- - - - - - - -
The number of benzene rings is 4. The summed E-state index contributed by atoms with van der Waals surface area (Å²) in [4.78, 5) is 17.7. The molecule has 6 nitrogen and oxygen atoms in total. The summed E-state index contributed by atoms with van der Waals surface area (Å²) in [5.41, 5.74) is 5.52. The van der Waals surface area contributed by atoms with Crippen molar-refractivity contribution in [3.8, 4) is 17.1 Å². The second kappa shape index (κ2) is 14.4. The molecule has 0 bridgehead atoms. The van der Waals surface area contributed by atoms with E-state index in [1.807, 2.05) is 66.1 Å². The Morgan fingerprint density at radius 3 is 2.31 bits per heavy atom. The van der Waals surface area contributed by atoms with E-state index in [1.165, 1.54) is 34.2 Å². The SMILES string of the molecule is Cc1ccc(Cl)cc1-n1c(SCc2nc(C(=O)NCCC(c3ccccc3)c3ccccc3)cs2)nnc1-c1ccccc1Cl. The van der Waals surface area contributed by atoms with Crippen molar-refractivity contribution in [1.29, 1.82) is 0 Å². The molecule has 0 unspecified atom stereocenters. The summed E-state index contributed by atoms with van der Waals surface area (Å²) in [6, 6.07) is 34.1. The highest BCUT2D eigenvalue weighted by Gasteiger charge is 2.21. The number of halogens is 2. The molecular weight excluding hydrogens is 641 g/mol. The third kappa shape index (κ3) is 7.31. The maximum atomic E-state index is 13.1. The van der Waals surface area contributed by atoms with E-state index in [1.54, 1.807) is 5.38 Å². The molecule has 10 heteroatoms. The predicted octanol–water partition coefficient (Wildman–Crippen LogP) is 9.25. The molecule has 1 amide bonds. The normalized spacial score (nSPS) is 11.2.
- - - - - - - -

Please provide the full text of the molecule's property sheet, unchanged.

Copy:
The number of benzene rings is 4. The summed E-state index contributed by atoms with van der Waals surface area (Å²) in [4.78, 5) is 17.7. The molecule has 6 nitrogen and oxygen atoms in total. The summed E-state index contributed by atoms with van der Waals surface area (Å²) in [5.41, 5.74) is 5.52. The van der Waals surface area contributed by atoms with Crippen molar-refractivity contribution in [3.8, 4) is 17.1 Å². The second kappa shape index (κ2) is 14.4. The molecule has 0 bridgehead atoms. The van der Waals surface area contributed by atoms with E-state index in [1.807, 2.05) is 66.1 Å². The Morgan fingerprint density at radius 3 is 2.31 bits per heavy atom. The van der Waals surface area contributed by atoms with E-state index in [1.165, 1.54) is 34.2 Å². The SMILES string of the molecule is Cc1ccc(Cl)cc1-n1c(SCc2nc(C(=O)NCCC(c3ccccc3)c3ccccc3)cs2)nnc1-c1ccccc1Cl. The van der Waals surface area contributed by atoms with Crippen molar-refractivity contribution in [1.29, 1.82) is 0 Å². The molecule has 0 unspecified atom stereocenters. The summed E-state index contributed by atoms with van der Waals surface area (Å²) in [6, 6.07) is 34.1. The highest BCUT2D eigenvalue weighted by Gasteiger charge is 2.21. The number of halogens is 2. The molecular weight excluding hydrogens is 641 g/mol. The third kappa shape index (κ3) is 7.31. The maximum atomic E-state index is 13.1. The van der Waals surface area contributed by atoms with E-state index in [1.54, 1.807) is 5.38 Å². The molecule has 10 heteroatoms. The predicted octanol–water partition coefficient (Wildman–Crippen LogP) is 9.25. The molecule has 1 amide bonds. The normalized spacial score (nSPS) is 11.2.